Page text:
In both 2018 and 2017, the media repeatedly reported how online dealers, particularly from the Far East, have enjoyed a price advantage by avoiding VAT taxation in Europe. German legislation is now catching up and a bill has been drafted to oblige operators of electronic trade platforms to pay VAT.
The ministerial draft bill for the Annual Tax Act 2018 proposes that two new provisions be added to the VAT Act – sections 22f and 25e. Section 25e VAT- Act-Proposal (VAT-P) is considered particularly robust as it stipulates that operators of electronic marketplaces can be held liable for the VAT obligations of its users.
Who is the operator of an electronic marketplace?
The basic definition of an electronic marketplace and an operator is difficult to clarify. Pursuant to section 25e VAT-P, an electronic marketplace is a website (or any other instrument where information is made available via the internet) that enables a third party (who is not the operator of the marketplace) to carry out taxable transactions. Section 25e (6) VAT-P defines the operator of an online marketplace as the one who maintains the electronic marketplace and enables third parties to carry out transactions over it.
The meaning of "any other instrument" in section 25e (5) VAT-P is questionable. This may refer not only to large common trade platforms, but also to simple communication platforms or apps used to maintain business contacts, such as WhatsApp and Skype. It is hoped this issue will be clarified in the course of legislative procedure. Primarily, it should be clarified that third parties in this case must be in a position to provide information to an indefinite circle of addressees. This will prevent communication platforms, which are highly problematic to regulate, from becoming the focus of the tax office's attention, and would stop the act from being impossible to enforce from the outset.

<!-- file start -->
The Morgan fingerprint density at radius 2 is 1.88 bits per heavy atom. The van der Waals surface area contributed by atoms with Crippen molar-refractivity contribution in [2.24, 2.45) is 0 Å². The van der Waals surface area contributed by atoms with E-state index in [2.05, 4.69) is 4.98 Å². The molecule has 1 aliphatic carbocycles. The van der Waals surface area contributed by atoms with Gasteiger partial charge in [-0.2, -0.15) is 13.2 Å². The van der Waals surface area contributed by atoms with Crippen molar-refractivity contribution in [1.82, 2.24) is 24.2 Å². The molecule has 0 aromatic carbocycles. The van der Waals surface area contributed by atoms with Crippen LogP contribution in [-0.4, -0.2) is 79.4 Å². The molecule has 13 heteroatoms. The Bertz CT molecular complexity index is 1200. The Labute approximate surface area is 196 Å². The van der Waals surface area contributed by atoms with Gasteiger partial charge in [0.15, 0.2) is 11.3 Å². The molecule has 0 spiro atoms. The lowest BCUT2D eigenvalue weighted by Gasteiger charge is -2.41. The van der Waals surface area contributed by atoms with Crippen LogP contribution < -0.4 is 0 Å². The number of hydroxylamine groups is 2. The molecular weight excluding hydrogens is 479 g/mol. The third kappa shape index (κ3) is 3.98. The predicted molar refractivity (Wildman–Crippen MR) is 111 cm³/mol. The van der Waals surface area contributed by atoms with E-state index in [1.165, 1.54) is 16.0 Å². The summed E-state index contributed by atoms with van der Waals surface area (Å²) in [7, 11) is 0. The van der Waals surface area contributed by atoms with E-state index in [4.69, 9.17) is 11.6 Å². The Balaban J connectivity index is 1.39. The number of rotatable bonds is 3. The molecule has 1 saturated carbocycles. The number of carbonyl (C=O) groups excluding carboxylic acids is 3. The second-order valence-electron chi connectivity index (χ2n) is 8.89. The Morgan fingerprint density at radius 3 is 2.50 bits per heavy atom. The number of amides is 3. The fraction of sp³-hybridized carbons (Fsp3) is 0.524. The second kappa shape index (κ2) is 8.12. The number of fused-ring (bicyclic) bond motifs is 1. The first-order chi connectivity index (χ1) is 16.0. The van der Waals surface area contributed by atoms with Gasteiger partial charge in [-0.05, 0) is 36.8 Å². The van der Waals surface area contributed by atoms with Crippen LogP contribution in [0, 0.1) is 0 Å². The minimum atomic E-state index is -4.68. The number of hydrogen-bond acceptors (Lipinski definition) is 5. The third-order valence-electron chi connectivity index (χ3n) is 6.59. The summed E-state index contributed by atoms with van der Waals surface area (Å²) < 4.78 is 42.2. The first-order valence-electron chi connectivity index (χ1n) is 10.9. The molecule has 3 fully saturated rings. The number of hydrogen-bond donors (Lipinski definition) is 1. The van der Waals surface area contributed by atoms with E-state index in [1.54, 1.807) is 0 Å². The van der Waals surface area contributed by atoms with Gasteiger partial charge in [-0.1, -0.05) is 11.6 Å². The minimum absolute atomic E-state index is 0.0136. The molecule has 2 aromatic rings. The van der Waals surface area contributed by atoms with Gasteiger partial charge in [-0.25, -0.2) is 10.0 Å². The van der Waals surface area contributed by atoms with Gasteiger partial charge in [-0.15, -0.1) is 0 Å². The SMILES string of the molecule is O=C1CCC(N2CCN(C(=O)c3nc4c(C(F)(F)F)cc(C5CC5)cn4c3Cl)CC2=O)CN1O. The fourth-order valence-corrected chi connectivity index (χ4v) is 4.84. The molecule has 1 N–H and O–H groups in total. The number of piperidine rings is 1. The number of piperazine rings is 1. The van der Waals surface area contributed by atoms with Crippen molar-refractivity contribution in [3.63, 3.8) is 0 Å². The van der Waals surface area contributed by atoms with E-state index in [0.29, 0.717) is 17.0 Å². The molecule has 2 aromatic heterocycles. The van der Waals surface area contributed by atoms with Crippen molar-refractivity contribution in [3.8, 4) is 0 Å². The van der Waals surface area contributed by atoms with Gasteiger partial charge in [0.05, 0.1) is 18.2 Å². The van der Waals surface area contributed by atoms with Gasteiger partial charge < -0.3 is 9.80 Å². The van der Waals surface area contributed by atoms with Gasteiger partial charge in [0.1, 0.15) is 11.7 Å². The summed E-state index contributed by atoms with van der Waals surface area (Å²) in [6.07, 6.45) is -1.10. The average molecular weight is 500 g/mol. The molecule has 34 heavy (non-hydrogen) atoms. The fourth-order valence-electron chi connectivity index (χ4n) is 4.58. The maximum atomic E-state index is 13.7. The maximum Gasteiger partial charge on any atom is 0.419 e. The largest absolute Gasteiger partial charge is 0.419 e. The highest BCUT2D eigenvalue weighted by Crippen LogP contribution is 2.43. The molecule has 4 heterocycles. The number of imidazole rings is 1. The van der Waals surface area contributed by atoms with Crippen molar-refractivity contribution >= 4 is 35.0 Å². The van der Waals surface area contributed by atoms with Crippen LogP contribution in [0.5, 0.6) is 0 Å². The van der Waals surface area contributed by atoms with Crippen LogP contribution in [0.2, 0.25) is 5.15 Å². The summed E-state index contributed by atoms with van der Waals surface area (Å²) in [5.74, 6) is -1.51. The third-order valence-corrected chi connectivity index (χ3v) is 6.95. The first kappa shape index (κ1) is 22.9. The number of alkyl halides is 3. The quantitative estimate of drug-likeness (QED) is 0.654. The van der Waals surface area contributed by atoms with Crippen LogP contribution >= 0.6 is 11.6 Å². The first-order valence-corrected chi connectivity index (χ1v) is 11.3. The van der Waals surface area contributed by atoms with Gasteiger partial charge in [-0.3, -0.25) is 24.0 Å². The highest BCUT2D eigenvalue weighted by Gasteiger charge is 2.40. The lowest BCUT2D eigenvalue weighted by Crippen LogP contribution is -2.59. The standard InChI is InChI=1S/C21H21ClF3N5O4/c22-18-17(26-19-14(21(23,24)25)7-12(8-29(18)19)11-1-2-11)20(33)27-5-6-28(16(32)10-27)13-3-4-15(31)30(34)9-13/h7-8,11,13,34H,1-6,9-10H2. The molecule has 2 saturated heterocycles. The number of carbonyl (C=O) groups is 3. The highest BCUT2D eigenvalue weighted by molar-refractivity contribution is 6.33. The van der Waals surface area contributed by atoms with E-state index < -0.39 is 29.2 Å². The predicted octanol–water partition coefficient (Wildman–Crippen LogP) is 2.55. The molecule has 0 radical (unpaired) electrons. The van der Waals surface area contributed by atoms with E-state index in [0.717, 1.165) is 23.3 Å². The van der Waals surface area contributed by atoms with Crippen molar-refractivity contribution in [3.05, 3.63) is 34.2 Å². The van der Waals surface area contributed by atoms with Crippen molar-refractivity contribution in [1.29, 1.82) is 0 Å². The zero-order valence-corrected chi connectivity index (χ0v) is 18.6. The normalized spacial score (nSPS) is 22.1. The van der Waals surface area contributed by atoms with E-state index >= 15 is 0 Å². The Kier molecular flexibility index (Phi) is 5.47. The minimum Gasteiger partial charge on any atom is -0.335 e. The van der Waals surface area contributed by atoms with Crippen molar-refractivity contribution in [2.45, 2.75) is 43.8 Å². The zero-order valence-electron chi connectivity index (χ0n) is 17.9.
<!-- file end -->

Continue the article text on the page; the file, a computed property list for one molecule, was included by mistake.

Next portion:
Strict liability for operators of electronic trade platforms
An important new feature contained in the bill is the introduction of strict liability for the operators of electronic marketplaces pursuant to section 25e (1) VAT-P. In principle, operators are liable for any non-payment of VAT for deliveries from an undertaking, which were legally established over the online marketplace. According to the rationale of the act, the operator of an electronic trade platform – as the provider of a modern medium – is to be made liable for VAT generated by activities carried out on the platform. According to the explanatory memorandum of the law, this provision is in the interest of the general public, and is required for the collection of VAT taxation.
Strict liability is excluded under section 25e (2) VAT-P if the operator did not know, or did not have the means to know with the diligence of a prudent businessman, that the market participant has not fully complied with his tax obligations in Germany. The duty to provide evidence of a lack of knowledge and compliance with the diligence of a prudent businessman lies with the operator. The tax office assumes the operator has knowledge if it does not possess a certificate of taxation as stipulated in section 22f (1) sentence 2 VAT-P.
"Should have known" is an indefinite legal term created by the ECJ regarding liability for VAT evasion. Thus very strict requirements have been set out for exculpating the operators of online marketplaces, which may be impossible to fulfil.